Annex 1: Classifying national surveys ........................................................................................... 65
Annex 2: Country codes ................................................................................................................. 90
Violence and harassment in European workplaces: Extent, impacts and policies
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Executive summary
This report presents the extent of workplace violence and harassment in the EU28 and Norway. It
is based on national-level surveys conducted between 2009 and 2013, as well as on results from
Eurofound’s fifth European Working Conditions Survey (EWCS). It analyses the links between
working conditions and violence and harassment at work, indicates the impact on workers and
companies, and compares the policies that governments and social partners have developed to
address the issue.
Policy context
The 1989 Framework Directive on measures to improve safety and health at work obliges
employers to implement preventive measures to guard against occupational accidents and
diseases. In line with this, psychosocial risks must be addressed in organisations’ health and
safety strategies. However, violence and harassment has been more specifically addressed in
equal treatment directives. Council Directive 2000/43 implements the principle of equal treatment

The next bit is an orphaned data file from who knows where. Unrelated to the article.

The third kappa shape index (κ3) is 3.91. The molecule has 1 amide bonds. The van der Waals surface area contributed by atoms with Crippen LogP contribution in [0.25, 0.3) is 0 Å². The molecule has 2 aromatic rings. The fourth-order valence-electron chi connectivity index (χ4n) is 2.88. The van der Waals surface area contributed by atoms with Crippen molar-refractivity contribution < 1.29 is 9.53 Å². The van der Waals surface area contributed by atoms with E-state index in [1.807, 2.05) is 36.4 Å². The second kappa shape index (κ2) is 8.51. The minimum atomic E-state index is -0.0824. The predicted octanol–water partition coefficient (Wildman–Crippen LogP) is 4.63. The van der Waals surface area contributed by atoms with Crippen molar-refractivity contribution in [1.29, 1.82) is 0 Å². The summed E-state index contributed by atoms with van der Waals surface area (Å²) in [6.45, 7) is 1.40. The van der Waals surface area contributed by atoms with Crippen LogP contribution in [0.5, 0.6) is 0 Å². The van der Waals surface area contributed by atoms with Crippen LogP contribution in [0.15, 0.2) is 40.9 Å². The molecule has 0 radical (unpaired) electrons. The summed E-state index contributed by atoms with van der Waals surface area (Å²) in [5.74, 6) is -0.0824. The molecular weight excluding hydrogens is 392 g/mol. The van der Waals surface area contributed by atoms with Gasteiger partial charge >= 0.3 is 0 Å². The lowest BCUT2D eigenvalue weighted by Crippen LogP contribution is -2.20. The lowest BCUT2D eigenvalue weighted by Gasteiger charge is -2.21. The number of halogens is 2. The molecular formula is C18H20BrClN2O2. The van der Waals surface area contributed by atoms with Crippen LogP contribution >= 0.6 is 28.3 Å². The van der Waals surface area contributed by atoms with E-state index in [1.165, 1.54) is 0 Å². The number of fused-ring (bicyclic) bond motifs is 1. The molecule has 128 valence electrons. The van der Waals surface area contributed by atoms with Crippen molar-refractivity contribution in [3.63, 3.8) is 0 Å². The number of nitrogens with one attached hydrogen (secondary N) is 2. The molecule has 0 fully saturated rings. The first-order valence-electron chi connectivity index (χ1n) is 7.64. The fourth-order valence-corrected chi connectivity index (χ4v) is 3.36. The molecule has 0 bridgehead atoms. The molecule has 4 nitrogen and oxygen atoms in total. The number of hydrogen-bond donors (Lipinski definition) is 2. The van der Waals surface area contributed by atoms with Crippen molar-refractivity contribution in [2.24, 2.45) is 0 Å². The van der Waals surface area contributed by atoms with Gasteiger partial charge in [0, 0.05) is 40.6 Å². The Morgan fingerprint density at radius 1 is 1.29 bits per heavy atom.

between persons irrespective of racial or ethnic origin while Directive 2000/78 establishes a
general framework for equal treatment in employment and occupation. The concept of harassment
was also introduced into the amendment to Directive 76/207/EEC on the implementation of the
principle of equal treatment for women and men as regards access to employment, vocational
training and promotion, and working conditions (as revised by Directive 2002/73).
More recently, EU policy on the topic has been developed mainly through the 2007 Autonomous
Framework Agreement on harassment and violence at work signed by the European social
partners. The agreement is a cornerstone both in adopting a shared definition by the social
partners and in proposing agreed guidelines for preventing violence and harassment.
Key findings
Evidence from the EWCS shows divergent trends over time: physical violence is declining, while
other forms of adverse social behaviour (ASB) persist. Overall, 14% of workers in 2010 reported
having been subjected to at least one type of ASB. National sources of information show small
increases in violence and harassment over time across Europe, due largely to increases in third-
party violence (an increasing proportion of the workforce being in direct contact with customers,
clients, patients and students). However, it is difficult to draw definite conclusions; different
forms of violence may interrelate and overlap, creating difficulties in distinguishing between
Being subjected to violence and harassment at work has a marked impact on workers’ health and
productivity and undermines the sustainability of work over the life course. Working conditions